This is the second topic related to Latino Culture & Healthcare. In this case doña Sandra and I were talking about Latino Patients and the influence of families. Specifically, the importance of family and its influence on Latino patients. Some of the questions that doña Sandra addressed are:
What is the meaning and importance of family in Latino Culture?
What is the real influence of the family in medical decision making?
What norms and expectations might Spanish speakers have about companions during medical visits or hospital stays?
Here is our conversation with subtitles in Spanish (no English in this one). This is a great medical Spanish listening comprehension activity!
Some of the challenges that many of my healthcare clients talk about are:
- The number of family members that attend appointments with the patient or stay with him/her at the hospital
- The differences in family unity between the US and Latin America, and how it affects communication and decision making
- The decision making process and how to not exclude important stakeholders
Some of Sandra’s insights into Latino culture are:
- Sandra tells us that family members tend to be very close to each other. She says: “the situation of one is the situation of all”, and healthcare is not the exception of the rule.
- Even if the patient is of legal age, it’s likely that a family member will go with them. The family wants to know what’s is going on with their relative. So they will send a companion to the appointment with the patient to be the spokesperson for the family.
- In some circumstances, when the health condition is complicated, patients prefer not to say anything. To avoid this situation, a family member accompanies his/her relative to make sure they hear the updates from the provider.
- Also, some patients don’t ask questions or require more information (we talked about this in our first blog post related to the Authority and Power Differences between Providers and Patients), so the relative who is accompanying the visit is in charge of asking clarifying questions. The companion may also give more information and deeper insights about the patient’s current health condition than the patient.
Doña Sandra illustrates this with her own anecdote. She says:
Some days ago, my son had a car accident. It wasn’t too serious but his siblings immediately went to the area of the accident, and of course, I went as well.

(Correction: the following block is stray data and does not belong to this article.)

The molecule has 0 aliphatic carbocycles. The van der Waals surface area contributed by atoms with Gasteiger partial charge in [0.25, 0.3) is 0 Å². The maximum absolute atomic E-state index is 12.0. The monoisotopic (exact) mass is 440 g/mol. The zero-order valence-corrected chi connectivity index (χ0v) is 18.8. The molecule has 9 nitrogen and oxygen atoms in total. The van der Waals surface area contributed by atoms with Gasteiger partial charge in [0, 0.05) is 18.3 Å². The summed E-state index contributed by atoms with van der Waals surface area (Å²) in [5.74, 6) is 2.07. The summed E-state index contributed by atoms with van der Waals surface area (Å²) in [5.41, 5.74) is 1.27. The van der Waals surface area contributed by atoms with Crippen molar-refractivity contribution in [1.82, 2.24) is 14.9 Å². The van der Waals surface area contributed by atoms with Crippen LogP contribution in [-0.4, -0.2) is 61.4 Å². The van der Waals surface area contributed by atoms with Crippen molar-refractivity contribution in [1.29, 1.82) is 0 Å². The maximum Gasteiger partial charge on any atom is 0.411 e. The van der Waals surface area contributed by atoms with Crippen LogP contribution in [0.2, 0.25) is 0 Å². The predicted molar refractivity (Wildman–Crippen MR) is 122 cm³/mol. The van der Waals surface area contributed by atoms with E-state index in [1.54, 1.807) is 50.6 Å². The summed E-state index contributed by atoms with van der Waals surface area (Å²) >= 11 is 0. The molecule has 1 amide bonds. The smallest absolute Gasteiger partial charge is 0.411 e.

My son was already in the ambulance and the paramedics who were taking care of him gave me information about his health condition right after I arrived, it didn’t matter that he was a man of legal age and he was conscious. Also, the paramedics allowed me to go with them in the ambulance on the way to the hospital.
Also, at the hospital, after he was seen, the doctor approached me to let me know about the procedure, the medicines he needed and the next steps.
The next topic I asked doña Sandra about was the family’s impact on the patient’s motivation.
She says the impact is really strong because of the solidarity the patient feels from their partner and children, their parents, aunts and uncles, cousins, etc. So it translates into emotional strength and this emotional strength translates to a better treatment for the patient.
Even more, in some hospitals and clinics, before any procedure, the providers ask for the companion because it’s not common to be alone in the hospital.
Then I asked about the influence of the family on medical decisions or how the decision making process plays out inside the family.
Doña Sandra says that, for example, if the patient needs a surgery, all the family members will be informed about it and they are going to ask the doctor about the causes, benefits, and risks of the procedure to bring support and give their opinion about it to the patient. They would comment on their thoughts about the surgery and if it would be beneficial or not to the patient. Although the patient will make the final decision, the family influence is central to his/her decision.
Another anecdote from doña Sandra:
My aunt had a tumor in the uterus so a surgery was needed to remove the reproductive organs, and I was the one who took her to the medical appointments and who talked with the doctor. She was aware of her health condition but I was in charge.
At a certain moment, she had to sign the surgery authorization form but she said she was going to wait for me. Then, she explained the procedure to me and asked for my opinion, so I told her: “Well, you’re not going to have more children and it’s not good for your health to have that tumor”. Then she said “ok” and signed the papers.
Finally, doña Sandra says it’s very important to give the family some time and space, that way the members can discuss the procedures and help the patient make a decision. Of course, this is only possible when they have the option, it is not required when an emergency happens (although they will always want to know more information about the patient in any case).
Some Useful Phrases / Algunas frases útiles
- ¿Dónde está su acompañante? (Where is your companion?)
- Si quiere hablar con su familia sobre la operación, déjeme saber por favor (If you want to talk about the operation with your family, please let me know)
- ¿Es usted el/la acompañante del paciente? (Are you the patient’s companion)
- Esto es lo que ha pasado con el paciente (This is what happened with the patient)
- No se preocupe, le/la mantendremos informado(a) (Don’t worry, we will keep you informed)